3.     Price Stability

Price stability as an objective refers to keeping inflation as low as possible. So prices will still change according to the interaction with supply and demand. To check the movement of prices, the Consumer Price Index is used – which will be explained at a later stage. Inflation is unwanted for distributional, economic and socio-political reason, which we’ll explain when we get to inflation (but simply put, inflation is harmful to the economic status quo – as it creates unrest and the system stops working the way it should be, where those who are supposed to lose now win and vice versa).

4.     Balance of Payments

This concept of ‘Balance of Payments’ refers to the money going in and out of a particular country – within the movement of imports and exports, over a particular amount of time. The Balance of Payments is usually calculated every quarter and every calendar year. In theory, the Balance of Payments should be zero, meaning that what goes out (‘debits’) is balanced by what comes in (‘credits’). In practice however, this barely happens – and so the Balance of Payments can be used so show whether there is a surplus or a deficit and from which area in the economy these unbalances are coming from.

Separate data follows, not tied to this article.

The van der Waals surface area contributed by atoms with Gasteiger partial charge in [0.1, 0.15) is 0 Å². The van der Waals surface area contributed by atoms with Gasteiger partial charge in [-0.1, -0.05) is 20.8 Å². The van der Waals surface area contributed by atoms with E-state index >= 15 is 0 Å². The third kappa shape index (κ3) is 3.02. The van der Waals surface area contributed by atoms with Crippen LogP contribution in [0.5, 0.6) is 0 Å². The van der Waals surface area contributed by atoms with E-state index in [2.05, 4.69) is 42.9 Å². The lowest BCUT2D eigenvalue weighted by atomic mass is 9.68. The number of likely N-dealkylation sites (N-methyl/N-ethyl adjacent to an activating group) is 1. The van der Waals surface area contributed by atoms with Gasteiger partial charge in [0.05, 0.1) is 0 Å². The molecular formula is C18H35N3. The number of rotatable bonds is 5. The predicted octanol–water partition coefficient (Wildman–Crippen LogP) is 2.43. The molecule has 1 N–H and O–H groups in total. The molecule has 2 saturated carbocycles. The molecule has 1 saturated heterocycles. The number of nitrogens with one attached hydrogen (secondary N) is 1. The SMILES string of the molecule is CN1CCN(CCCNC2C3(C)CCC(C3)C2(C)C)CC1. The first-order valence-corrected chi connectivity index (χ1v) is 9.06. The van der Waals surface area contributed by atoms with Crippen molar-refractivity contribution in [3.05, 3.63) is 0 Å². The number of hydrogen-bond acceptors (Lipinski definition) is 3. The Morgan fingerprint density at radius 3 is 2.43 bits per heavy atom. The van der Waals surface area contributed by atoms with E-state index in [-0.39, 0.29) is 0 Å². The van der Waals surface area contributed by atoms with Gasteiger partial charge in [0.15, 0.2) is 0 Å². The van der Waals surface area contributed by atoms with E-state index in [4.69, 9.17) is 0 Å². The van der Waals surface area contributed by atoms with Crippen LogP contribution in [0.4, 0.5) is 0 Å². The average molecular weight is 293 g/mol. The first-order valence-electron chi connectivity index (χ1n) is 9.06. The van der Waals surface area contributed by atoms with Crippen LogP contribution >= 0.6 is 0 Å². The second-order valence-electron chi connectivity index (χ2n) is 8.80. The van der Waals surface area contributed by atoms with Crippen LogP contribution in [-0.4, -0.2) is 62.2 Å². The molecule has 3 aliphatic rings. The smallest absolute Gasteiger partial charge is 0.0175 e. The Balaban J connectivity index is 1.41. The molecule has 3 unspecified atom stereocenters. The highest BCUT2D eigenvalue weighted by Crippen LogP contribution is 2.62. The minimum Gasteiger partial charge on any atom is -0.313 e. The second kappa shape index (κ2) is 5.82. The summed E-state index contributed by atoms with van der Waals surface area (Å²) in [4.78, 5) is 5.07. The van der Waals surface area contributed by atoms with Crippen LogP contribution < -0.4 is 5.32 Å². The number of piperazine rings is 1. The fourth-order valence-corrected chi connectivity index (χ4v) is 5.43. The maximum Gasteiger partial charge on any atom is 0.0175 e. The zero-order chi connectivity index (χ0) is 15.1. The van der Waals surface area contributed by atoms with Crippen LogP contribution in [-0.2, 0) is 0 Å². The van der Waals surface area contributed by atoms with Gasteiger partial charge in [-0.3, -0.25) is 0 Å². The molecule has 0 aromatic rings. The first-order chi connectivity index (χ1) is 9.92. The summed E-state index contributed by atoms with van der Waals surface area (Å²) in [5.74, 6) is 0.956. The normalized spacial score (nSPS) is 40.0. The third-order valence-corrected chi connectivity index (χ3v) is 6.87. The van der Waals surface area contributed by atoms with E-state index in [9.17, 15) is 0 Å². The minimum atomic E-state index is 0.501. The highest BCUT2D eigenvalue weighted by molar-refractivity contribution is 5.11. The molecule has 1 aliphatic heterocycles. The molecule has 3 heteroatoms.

Now we actually get to a worthwhile objective, and then this objective is something economists do not like to discuss because it involves subjective/normative issues – and so they rather not say anything about it, expect that it is ‘controversial’ and then move on to the next topic. Very sad.